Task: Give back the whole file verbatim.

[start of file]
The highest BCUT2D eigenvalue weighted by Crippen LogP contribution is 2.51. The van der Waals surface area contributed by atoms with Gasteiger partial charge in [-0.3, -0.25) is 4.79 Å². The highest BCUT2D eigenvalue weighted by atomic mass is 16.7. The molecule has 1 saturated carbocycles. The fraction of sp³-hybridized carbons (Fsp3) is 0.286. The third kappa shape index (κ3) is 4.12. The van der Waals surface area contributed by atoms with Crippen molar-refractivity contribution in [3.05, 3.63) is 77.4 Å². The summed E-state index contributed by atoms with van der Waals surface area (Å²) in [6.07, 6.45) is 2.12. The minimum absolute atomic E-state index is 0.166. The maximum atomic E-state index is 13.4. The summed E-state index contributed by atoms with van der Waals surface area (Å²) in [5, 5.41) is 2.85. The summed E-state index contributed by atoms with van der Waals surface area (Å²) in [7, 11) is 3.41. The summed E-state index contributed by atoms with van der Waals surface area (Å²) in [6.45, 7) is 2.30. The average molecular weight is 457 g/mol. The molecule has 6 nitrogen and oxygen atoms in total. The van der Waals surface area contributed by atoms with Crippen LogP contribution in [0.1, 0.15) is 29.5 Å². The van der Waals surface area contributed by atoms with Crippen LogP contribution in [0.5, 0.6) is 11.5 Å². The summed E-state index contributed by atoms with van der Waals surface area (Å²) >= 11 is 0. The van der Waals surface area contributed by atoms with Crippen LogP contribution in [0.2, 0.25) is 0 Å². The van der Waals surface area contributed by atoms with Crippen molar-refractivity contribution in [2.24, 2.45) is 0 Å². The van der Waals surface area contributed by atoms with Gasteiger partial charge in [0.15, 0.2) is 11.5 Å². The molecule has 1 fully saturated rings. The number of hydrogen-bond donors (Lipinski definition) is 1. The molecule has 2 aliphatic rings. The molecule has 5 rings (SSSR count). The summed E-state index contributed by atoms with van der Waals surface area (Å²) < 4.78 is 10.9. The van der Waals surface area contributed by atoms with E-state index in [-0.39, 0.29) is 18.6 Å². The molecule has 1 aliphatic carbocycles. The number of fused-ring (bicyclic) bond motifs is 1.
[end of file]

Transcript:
The highest BCUT2D eigenvalue weighted by Crippen LogP contribution is 2.51. The van der Waals surface area contributed by atoms with Gasteiger partial charge in [-0.3, -0.25) is 4.79 Å². The highest BCUT2D eigenvalue weighted by atomic mass is 16.7. The molecule has 1 saturated carbocycles. The fraction of sp³-hybridized carbons (Fsp3) is 0.286. The third kappa shape index (κ3) is 4.12. The van der Waals surface area contributed by atoms with Crippen molar-refractivity contribution in [3.05, 3.63) is 77.4 Å². The summed E-state index contributed by atoms with van der Waals surface area (Å²) in [6.07, 6.45) is 2.12. The minimum absolute atomic E-state index is 0.166. The maximum atomic E-state index is 13.4. The summed E-state index contributed by atoms with van der Waals surface area (Å²) in [5, 5.41) is 2.85. The summed E-state index contributed by atoms with van der Waals surface area (Å²) in [7, 11) is 3.41. The summed E-state index contributed by atoms with van der Waals surface area (Å²) in [6.45, 7) is 2.30. The average molecular weight is 457 g/mol. The molecule has 6 nitrogen and oxygen atoms in total. The van der Waals surface area contributed by atoms with Crippen LogP contribution in [0.1, 0.15) is 29.5 Å². The van der Waals surface area contributed by atoms with Crippen LogP contribution in [0.5, 0.6) is 11.5 Å². The summed E-state index contributed by atoms with van der Waals surface area (Å²) >= 11 is 0. The van der Waals surface area contributed by atoms with Crippen LogP contribution in [0.2, 0.25) is 0 Å². The van der Waals surface area contributed by atoms with Crippen molar-refractivity contribution in [2.24, 2.45) is 0 Å². The van der Waals surface area contributed by atoms with Gasteiger partial charge in [0.15, 0.2) is 11.5 Å². The molecule has 1 fully saturated rings. The number of hydrogen-bond donors (Lipinski definition) is 1. The molecule has 2 aliphatic rings. The molecule has 5 rings (SSSR count). The summed E-state index contributed by atoms with van der Waals surface area (Å²) < 4.78 is 10.9. The van der Waals surface area contributed by atoms with E-state index in [-0.39, 0.29) is 18.6 Å². The molecule has 1 aliphatic carbocycles. The number of fused-ring (bicyclic) bond motifs is 1.